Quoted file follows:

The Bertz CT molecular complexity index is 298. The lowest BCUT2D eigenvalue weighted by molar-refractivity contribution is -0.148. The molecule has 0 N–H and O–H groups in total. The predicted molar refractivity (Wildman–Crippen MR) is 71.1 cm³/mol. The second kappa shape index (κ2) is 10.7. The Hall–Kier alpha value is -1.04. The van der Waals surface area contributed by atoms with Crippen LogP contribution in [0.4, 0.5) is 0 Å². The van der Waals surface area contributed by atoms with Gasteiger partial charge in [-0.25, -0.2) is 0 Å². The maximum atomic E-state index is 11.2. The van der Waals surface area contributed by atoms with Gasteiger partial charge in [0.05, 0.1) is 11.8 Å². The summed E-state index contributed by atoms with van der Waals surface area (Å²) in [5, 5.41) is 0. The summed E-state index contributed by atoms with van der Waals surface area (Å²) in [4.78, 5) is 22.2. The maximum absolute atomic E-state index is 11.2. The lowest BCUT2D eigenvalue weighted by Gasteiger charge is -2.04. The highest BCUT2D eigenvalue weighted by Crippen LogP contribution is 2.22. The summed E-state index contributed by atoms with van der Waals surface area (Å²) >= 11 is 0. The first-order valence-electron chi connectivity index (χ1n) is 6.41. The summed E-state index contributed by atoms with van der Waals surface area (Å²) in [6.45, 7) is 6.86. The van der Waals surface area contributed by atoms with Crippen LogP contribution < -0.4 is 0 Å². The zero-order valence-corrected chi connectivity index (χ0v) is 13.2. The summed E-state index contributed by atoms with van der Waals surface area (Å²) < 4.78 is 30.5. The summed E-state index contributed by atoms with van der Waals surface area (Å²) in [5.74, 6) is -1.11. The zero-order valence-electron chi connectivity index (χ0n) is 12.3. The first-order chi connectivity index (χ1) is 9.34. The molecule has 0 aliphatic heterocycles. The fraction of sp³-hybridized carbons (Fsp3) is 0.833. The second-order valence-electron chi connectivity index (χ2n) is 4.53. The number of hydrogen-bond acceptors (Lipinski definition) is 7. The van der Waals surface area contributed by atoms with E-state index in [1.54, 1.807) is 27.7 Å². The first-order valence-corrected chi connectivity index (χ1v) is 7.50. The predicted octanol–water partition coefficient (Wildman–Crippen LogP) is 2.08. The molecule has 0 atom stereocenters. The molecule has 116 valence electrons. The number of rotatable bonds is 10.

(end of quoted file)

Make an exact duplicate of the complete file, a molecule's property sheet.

The Bertz CT molecular complexity index is 298. The lowest BCUT2D eigenvalue weighted by molar-refractivity contribution is -0.148. The molecule has 0 N–H and O–H groups in total. The predicted molar refractivity (Wildman–Crippen MR) is 71.1 cm³/mol. The second kappa shape index (κ2) is 10.7. The Hall–Kier alpha value is -1.04. The van der Waals surface area contributed by atoms with Crippen LogP contribution in [0.4, 0.5) is 0 Å². The van der Waals surface area contributed by atoms with Gasteiger partial charge in [-0.25, -0.2) is 0 Å². The maximum atomic E-state index is 11.2. The van der Waals surface area contributed by atoms with Gasteiger partial charge in [0.05, 0.1) is 11.8 Å². The summed E-state index contributed by atoms with van der Waals surface area (Å²) in [5, 5.41) is 0. The summed E-state index contributed by atoms with van der Waals surface area (Å²) in [4.78, 5) is 22.2. The maximum absolute atomic E-state index is 11.2. The lowest BCUT2D eigenvalue weighted by Gasteiger charge is -2.04. The highest BCUT2D eigenvalue weighted by Crippen LogP contribution is 2.22. The summed E-state index contributed by atoms with van der Waals surface area (Å²) >= 11 is 0. The first-order valence-electron chi connectivity index (χ1n) is 6.41. The summed E-state index contributed by atoms with van der Waals surface area (Å²) in [6.45, 7) is 6.86. The van der Waals surface area contributed by atoms with Crippen LogP contribution < -0.4 is 0 Å². The zero-order valence-corrected chi connectivity index (χ0v) is 13.2. The summed E-state index contributed by atoms with van der Waals surface area (Å²) < 4.78 is 30.5. The summed E-state index contributed by atoms with van der Waals surface area (Å²) in [5.74, 6) is -1.11. The zero-order valence-electron chi connectivity index (χ0n) is 12.3. The first-order chi connectivity index (χ1) is 9.34. The molecule has 0 aliphatic heterocycles. The fraction of sp³-hybridized carbons (Fsp3) is 0.833. The second-order valence-electron chi connectivity index (χ2n) is 4.53. The number of hydrogen-bond acceptors (Lipinski definition) is 7. The van der Waals surface area contributed by atoms with E-state index in [1.54, 1.807) is 27.7 Å². The first-order valence-corrected chi connectivity index (χ1v) is 7.50. The predicted octanol–water partition coefficient (Wildman–Crippen LogP) is 2.08. The molecule has 0 atom stereocenters. The molecule has 116 valence electrons. The number of rotatable bonds is 10.